Innovative partnerships and resource-driven ambitions characterize emerging nations’ foray into space exploration
The landscape of space development is undergoing a seismic shift as India and China open doors for the Global South, inviting collaboration and participation in the rapidly evolving space race. Startups like Agnikul Cosmos at the Indian Institute of Technology Madras epitomize this transformation, emphasizing a unique blend of private-sector innovation and military technologies.
At Agnikul Cosmos, a pioneering startup based at one of India’s premier science universities, a futuristic scenario unfolds as a giant 3D printer produces a small rocket. Co-founder Srinath Ravichandran envisions a future where the demand for small satellites surges, and the startup aims to reduce manufacturing costs by an ambitious 95%. With the backing of the Indian Space Research Organization (ISRO), Agnikul Cosmos aims to achieve a launch every two weeks, targeting its inaugural launch by the end of this year.
The historical dominance of the U.S. and the Soviet Union in space exploration during the 20th century is giving way to a more diverse and inclusive era. China’s lunar probe in 2013 and India’s successful mission in August 2023 exemplify this shift. Japan recently joined this league, showcasing the growing influence of emerging countries.
India’s space development budget, standing at $1.7 billion, pales in comparison to the U.S.’s expenditures, amounting to just 2% of the latter’s spending. Prime Minister Narendra Modi emphasized the collaborative nature of such achievements, extending an invitation to countries, especially from the Global South, to aspire to lunar missions and beyond.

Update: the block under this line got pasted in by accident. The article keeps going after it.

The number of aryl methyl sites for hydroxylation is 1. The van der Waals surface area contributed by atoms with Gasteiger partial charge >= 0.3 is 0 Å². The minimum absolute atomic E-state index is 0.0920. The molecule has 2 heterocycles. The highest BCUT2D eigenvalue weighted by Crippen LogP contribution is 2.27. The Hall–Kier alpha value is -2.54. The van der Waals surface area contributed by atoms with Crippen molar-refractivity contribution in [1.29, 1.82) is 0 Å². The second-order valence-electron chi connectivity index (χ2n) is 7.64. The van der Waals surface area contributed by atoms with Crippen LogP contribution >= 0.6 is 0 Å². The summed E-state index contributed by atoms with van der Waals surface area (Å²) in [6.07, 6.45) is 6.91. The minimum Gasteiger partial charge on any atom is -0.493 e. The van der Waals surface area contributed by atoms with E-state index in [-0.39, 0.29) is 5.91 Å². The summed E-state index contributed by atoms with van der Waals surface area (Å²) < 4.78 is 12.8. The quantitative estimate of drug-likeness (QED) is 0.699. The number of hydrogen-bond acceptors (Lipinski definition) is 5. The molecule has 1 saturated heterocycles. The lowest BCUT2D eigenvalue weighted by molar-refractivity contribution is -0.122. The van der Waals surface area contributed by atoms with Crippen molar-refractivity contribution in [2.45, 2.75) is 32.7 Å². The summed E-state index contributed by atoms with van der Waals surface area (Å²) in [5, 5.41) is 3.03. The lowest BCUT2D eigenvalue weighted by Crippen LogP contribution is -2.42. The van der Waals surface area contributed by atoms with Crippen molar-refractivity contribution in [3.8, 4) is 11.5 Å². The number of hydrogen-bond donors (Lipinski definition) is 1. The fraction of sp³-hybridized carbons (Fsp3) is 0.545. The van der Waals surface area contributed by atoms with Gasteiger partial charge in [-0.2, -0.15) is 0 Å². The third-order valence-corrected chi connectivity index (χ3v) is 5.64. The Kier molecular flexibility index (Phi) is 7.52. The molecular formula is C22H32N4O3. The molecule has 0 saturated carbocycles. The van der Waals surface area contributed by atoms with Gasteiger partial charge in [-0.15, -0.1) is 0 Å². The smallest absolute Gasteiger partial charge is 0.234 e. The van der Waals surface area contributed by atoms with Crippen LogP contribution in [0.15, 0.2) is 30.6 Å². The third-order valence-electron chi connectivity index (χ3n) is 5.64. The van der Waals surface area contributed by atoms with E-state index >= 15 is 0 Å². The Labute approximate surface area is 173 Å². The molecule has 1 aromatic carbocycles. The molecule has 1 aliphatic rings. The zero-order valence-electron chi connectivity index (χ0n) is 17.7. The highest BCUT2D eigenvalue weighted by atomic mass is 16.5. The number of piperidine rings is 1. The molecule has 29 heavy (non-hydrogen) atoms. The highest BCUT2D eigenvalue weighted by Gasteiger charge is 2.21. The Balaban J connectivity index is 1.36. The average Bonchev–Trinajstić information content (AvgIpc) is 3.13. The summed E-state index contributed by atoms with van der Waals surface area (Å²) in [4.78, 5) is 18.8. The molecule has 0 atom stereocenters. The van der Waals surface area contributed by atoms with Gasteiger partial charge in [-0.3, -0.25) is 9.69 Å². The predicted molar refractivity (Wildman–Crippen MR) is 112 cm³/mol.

Kenyan Defense Minister Aden Bare Duale’s visit to ISRO signifies the interest of African nations in partnering with India on space programs. Beyond India, China is also attracting emerging nations into space development partnerships. Venezuelan President Nicolas Maduro, during a meeting with Chinese President Xi Jinping, declared intentions to send the first Venezuelan astronauts to the moon in a Chinese spacecraft.
The competition for space resources, akin to a new form of colonialism, is intensifying. China’s involvement in building satellite ground stations in Latin American nations, including Venezuela, Argentina, and Brazil, raises questions about the dual use of these facilities for military purposes.
The Global South’s participation in space development is driven by various benefits, including enhanced national prestige, economic policy advancements, strengthened security, and access to space resources. The moon, believed to contain water and precious minerals, becomes a focal point of interest. The geopolitical stakes are high, with traditional space powers like the U.S. and China expanding alliances to secure access to these valuable resources.
The Artemis program led by the U.S., focusing on a human-crewed mission to the moon, invites international cooperation through the Artemis Accords. Simultaneously, China and Russia spearhead the International Lunar Research Station, garnering participation from countries like Pakistan, the United Arab Emirates, and Egypt.
As the space competition intensifies, the absence of a legal framework governing resource development on the moon poses challenges. While the Outer Space Treaty prohibits territorial claims on celestial bodies, the lack of regulations for resource utilization may spark complex tensions in this new frontier, especially with the entry of tech-savvy emerging nations into the space race.
Input from Nikkei Asia